I struggled with this balance. I wanted to have thirteen-year-old Anna Green, my main character, experience everything that the citizens of Vicksburg did in 1863. I wanted to share every sacrifice that the people had to make, what happened on each day of the Siege, and how the people survived with so little supplies. But kids especially get bogged down with too many facts thrown into the story.

Mostly what I did to keep my balance, and what I’ve heard from other historical fiction writers, is that I focused on the story. Instead of thinking to myself, I am writing a historical fiction book for kids set during the U. S. Civil War, I had to think—I am writing a book about a 13-year-old girl who doesn’t know where she belongs—physically and emotionally. She has a brother and a sister that depend on her, but she’s not ready for this role.

Once I started focusing on the story and the characters in my setting of the Siege of Vicksburg, I found balance. When Anna is trying to decide whether or not to take James and Sara back to their cave and stay on their own, it was easy to work in some of the daily tasks that people had to do back then and even how the soldiers bombed the citizens most of the day, resting only for meals. Focusing on the story made the research details that much easier to fit into the story—naturally.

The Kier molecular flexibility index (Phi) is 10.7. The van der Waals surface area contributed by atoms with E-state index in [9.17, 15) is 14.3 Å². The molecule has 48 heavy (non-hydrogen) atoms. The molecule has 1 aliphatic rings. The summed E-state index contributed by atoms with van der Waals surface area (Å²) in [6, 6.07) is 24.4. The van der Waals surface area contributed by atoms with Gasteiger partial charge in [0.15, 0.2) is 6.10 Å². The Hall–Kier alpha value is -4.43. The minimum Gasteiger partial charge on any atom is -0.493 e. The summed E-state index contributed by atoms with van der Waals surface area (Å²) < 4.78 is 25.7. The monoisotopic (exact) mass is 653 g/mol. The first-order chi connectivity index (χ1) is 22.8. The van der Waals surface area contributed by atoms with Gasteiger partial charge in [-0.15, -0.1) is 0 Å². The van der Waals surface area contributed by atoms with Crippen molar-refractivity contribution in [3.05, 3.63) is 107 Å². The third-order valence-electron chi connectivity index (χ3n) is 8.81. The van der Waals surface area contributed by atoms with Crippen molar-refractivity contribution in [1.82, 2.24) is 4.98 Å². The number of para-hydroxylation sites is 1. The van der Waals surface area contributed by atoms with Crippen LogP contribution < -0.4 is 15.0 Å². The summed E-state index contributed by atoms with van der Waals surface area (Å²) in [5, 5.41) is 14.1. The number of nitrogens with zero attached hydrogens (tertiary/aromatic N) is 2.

Historical fiction is fun! It’s a great way to learn about a time period. It’s not easy to write, until authors start thinking about the story and the characters and less about the actual history.
Thanks, again, Margo for your insight on not letting history get in the way of writing historical fiction.

Margo L. Dill is the author of Finding My Place: One Girl’s Strength at Vicksburg, a historical fiction middle-grade novel about 13-year-old Anna Green and her struggle to keep her family together during the Siege of Vicksburg. To read a summary or purchase an autographed copy (a perfect Christmas present for children ages 9 to 12!), please go to   or  on  Amazon at:



  1. Very interesting! I love children's historical fiction and the civil war period. I've written three stories that take place in different time periods. Hopefully, some day I'll get one of mine published. Thanks for the interview.

  2. Thank you Donna, for the intro to Margo! This books sounds wonderful. It's great to hear about the research that went into it. I think there is a real need for this kind of story. Thanks again, ladies! :)

    Have a great week!

  3. Hi Donna: